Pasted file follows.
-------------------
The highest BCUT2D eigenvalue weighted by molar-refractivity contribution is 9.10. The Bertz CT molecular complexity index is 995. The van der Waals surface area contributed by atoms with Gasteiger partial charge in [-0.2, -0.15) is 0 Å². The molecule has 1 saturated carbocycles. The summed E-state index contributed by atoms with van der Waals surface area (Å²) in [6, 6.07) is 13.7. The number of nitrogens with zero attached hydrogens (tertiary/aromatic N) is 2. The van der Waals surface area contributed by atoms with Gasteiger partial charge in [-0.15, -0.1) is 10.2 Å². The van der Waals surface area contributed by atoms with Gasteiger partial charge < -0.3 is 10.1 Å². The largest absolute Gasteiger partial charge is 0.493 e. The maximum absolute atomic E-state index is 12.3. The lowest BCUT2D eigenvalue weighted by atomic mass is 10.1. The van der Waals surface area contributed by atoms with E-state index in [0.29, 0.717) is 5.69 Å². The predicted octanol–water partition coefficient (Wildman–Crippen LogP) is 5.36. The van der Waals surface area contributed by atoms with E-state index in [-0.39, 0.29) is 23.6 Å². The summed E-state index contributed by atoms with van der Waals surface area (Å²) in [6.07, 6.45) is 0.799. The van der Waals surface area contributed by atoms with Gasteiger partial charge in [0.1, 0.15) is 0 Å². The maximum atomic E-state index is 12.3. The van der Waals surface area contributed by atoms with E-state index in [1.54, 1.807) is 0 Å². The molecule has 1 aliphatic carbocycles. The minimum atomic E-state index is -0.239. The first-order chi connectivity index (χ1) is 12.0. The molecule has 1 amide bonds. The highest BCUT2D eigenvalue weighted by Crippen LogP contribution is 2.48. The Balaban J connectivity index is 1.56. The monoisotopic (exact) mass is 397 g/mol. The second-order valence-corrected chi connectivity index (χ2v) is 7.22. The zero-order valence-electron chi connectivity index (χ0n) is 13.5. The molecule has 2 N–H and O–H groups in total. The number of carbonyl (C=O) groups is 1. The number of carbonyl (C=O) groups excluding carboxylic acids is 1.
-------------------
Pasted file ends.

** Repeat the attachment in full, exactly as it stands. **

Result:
The highest BCUT2D eigenvalue weighted by molar-refractivity contribution is 9.10. The Bertz CT molecular complexity index is 995. The van der Waals surface area contributed by atoms with Gasteiger partial charge in [-0.2, -0.15) is 0 Å². The molecule has 1 saturated carbocycles. The summed E-state index contributed by atoms with van der Waals surface area (Å²) in [6, 6.07) is 13.7. The number of nitrogens with zero attached hydrogens (tertiary/aromatic N) is 2. The van der Waals surface area contributed by atoms with Gasteiger partial charge in [-0.15, -0.1) is 10.2 Å². The van der Waals surface area contributed by atoms with Gasteiger partial charge < -0.3 is 10.1 Å². The largest absolute Gasteiger partial charge is 0.493 e. The maximum absolute atomic E-state index is 12.3. The lowest BCUT2D eigenvalue weighted by atomic mass is 10.1. The van der Waals surface area contributed by atoms with E-state index in [0.29, 0.717) is 5.69 Å². The predicted octanol–water partition coefficient (Wildman–Crippen LogP) is 5.36. The van der Waals surface area contributed by atoms with E-state index in [-0.39, 0.29) is 23.6 Å². The summed E-state index contributed by atoms with van der Waals surface area (Å²) in [6.07, 6.45) is 0.799. The van der Waals surface area contributed by atoms with Gasteiger partial charge in [0.1, 0.15) is 0 Å². The maximum atomic E-state index is 12.3. The van der Waals surface area contributed by atoms with E-state index in [1.54, 1.807) is 0 Å². The molecule has 1 aliphatic carbocycles. The minimum atomic E-state index is -0.239. The first-order chi connectivity index (χ1) is 12.0. The molecule has 1 amide bonds. The highest BCUT2D eigenvalue weighted by Crippen LogP contribution is 2.48. The Balaban J connectivity index is 1.56. The monoisotopic (exact) mass is 397 g/mol. The second-order valence-corrected chi connectivity index (χ2v) is 7.22. The zero-order valence-electron chi connectivity index (χ0n) is 13.5. The molecule has 2 N–H and O–H groups in total. The number of carbonyl (C=O) groups is 1. The number of carbonyl (C=O) groups excluding carboxylic acids is 1.